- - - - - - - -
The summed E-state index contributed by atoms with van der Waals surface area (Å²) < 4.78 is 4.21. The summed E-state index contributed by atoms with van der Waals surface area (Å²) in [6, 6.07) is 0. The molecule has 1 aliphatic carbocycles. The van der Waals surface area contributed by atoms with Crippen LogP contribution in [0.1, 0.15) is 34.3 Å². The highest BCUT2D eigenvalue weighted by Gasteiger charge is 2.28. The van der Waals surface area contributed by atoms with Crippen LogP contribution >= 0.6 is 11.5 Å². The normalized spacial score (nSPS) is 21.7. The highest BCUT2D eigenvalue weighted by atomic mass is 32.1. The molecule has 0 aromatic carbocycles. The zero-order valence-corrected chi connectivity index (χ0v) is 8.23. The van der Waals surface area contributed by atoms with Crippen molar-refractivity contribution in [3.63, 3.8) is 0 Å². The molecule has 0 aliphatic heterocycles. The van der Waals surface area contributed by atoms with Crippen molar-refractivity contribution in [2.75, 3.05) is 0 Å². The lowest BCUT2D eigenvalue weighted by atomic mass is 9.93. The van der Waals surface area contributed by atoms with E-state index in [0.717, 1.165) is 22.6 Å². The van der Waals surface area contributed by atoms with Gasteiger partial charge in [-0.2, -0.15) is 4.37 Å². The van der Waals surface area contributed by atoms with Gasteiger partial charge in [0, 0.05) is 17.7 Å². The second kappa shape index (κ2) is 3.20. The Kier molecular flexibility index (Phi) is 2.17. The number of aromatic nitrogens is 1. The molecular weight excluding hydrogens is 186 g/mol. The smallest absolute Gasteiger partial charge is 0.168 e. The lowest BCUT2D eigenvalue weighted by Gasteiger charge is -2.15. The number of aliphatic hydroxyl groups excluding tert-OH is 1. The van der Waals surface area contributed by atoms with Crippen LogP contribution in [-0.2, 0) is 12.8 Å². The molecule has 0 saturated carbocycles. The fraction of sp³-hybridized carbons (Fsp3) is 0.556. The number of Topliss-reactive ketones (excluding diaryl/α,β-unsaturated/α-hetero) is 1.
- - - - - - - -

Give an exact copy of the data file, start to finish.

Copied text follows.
The summed E-state index contributed by atoms with van der Waals surface area (Å²) < 4.78 is 4.21. The summed E-state index contributed by atoms with van der Waals surface area (Å²) in [6, 6.07) is 0. The molecule has 1 aliphatic carbocycles. The van der Waals surface area contributed by atoms with Crippen LogP contribution in [0.1, 0.15) is 34.3 Å². The highest BCUT2D eigenvalue weighted by Gasteiger charge is 2.28. The van der Waals surface area contributed by atoms with Crippen LogP contribution >= 0.6 is 11.5 Å². The normalized spacial score (nSPS) is 21.7. The highest BCUT2D eigenvalue weighted by atomic mass is 32.1. The molecule has 0 aromatic carbocycles. The zero-order valence-corrected chi connectivity index (χ0v) is 8.23. The van der Waals surface area contributed by atoms with Crippen molar-refractivity contribution in [3.63, 3.8) is 0 Å². The molecule has 0 aliphatic heterocycles. The van der Waals surface area contributed by atoms with Crippen molar-refractivity contribution in [2.75, 3.05) is 0 Å². The lowest BCUT2D eigenvalue weighted by atomic mass is 9.93. The van der Waals surface area contributed by atoms with E-state index in [0.717, 1.165) is 22.6 Å². The van der Waals surface area contributed by atoms with Gasteiger partial charge in [-0.2, -0.15) is 4.37 Å². The van der Waals surface area contributed by atoms with Gasteiger partial charge in [0, 0.05) is 17.7 Å². The second kappa shape index (κ2) is 3.20. The Kier molecular flexibility index (Phi) is 2.17. The number of aromatic nitrogens is 1. The molecular weight excluding hydrogens is 186 g/mol. The smallest absolute Gasteiger partial charge is 0.168 e. The lowest BCUT2D eigenvalue weighted by Gasteiger charge is -2.15. The number of aliphatic hydroxyl groups excluding tert-OH is 1. The van der Waals surface area contributed by atoms with Crippen LogP contribution in [-0.2, 0) is 12.8 Å². The molecule has 0 saturated carbocycles. The fraction of sp³-hybridized carbons (Fsp3) is 0.556. The number of Topliss-reactive ketones (excluding diaryl/α,β-unsaturated/α-hetero) is 1.